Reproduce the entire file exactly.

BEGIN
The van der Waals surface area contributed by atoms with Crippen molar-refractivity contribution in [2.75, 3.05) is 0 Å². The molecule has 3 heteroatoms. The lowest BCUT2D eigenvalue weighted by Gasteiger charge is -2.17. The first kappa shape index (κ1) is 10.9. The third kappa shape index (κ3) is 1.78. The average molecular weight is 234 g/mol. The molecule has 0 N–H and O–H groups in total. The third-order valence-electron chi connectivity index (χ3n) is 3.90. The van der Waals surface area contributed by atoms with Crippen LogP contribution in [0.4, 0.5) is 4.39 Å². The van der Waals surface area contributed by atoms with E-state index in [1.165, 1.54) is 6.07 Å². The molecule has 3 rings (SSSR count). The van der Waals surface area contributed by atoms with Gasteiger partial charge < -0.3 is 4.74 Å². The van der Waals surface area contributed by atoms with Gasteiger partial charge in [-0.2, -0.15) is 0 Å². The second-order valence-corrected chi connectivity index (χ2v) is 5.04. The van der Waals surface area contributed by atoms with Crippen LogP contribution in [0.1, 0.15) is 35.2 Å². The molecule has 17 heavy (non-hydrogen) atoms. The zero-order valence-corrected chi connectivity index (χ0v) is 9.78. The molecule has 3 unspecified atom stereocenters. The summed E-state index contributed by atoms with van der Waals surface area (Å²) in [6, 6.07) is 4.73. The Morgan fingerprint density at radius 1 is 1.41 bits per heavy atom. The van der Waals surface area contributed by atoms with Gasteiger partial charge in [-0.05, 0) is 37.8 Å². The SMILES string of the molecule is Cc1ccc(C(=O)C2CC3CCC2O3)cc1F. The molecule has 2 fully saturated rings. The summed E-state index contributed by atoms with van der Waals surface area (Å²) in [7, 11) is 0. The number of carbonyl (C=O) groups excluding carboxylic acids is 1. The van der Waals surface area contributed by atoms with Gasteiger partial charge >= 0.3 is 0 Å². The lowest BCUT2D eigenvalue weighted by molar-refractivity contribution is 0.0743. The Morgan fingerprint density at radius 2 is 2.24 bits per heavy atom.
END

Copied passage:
The van der Waals surface area contributed by atoms with Crippen molar-refractivity contribution in [2.75, 3.05) is 0 Å². The molecule has 3 heteroatoms. The lowest BCUT2D eigenvalue weighted by Gasteiger charge is -2.17. The first kappa shape index (κ1) is 10.9. The third kappa shape index (κ3) is 1.78. The average molecular weight is 234 g/mol. The molecule has 0 N–H and O–H groups in total. The third-order valence-electron chi connectivity index (χ3n) is 3.90. The van der Waals surface area contributed by atoms with Crippen LogP contribution in [0.4, 0.5) is 4.39 Å². The van der Waals surface area contributed by atoms with E-state index in [1.165, 1.54) is 6.07 Å². The molecule has 3 rings (SSSR count). The van der Waals surface area contributed by atoms with Gasteiger partial charge < -0.3 is 4.74 Å². The van der Waals surface area contributed by atoms with Gasteiger partial charge in [-0.2, -0.15) is 0 Å². The second-order valence-corrected chi connectivity index (χ2v) is 5.04. The van der Waals surface area contributed by atoms with Crippen LogP contribution in [0.1, 0.15) is 35.2 Å². The molecule has 17 heavy (non-hydrogen) atoms. The zero-order valence-corrected chi connectivity index (χ0v) is 9.78. The molecule has 3 unspecified atom stereocenters. The summed E-state index contributed by atoms with van der Waals surface area (Å²) in [6, 6.07) is 4.73. The Morgan fingerprint density at radius 1 is 1.41 bits per heavy atom. The van der Waals surface area contributed by atoms with Gasteiger partial charge in [-0.05, 0) is 37.8 Å². The SMILES string of the molecule is Cc1ccc(C(=O)C2CC3CCC2O3)cc1F. The molecule has 2 fully saturated rings. The summed E-state index contributed by atoms with van der Waals surface area (Å²) in [7, 11) is 0. The number of carbonyl (C=O) groups excluding carboxylic acids is 1. The van der Waals surface area contributed by atoms with Gasteiger partial charge >= 0.3 is 0 Å². The lowest BCUT2D eigenvalue weighted by molar-refractivity contribution is 0.0743. The Morgan fingerprint density at radius 2 is 2.24 bits per heavy atom.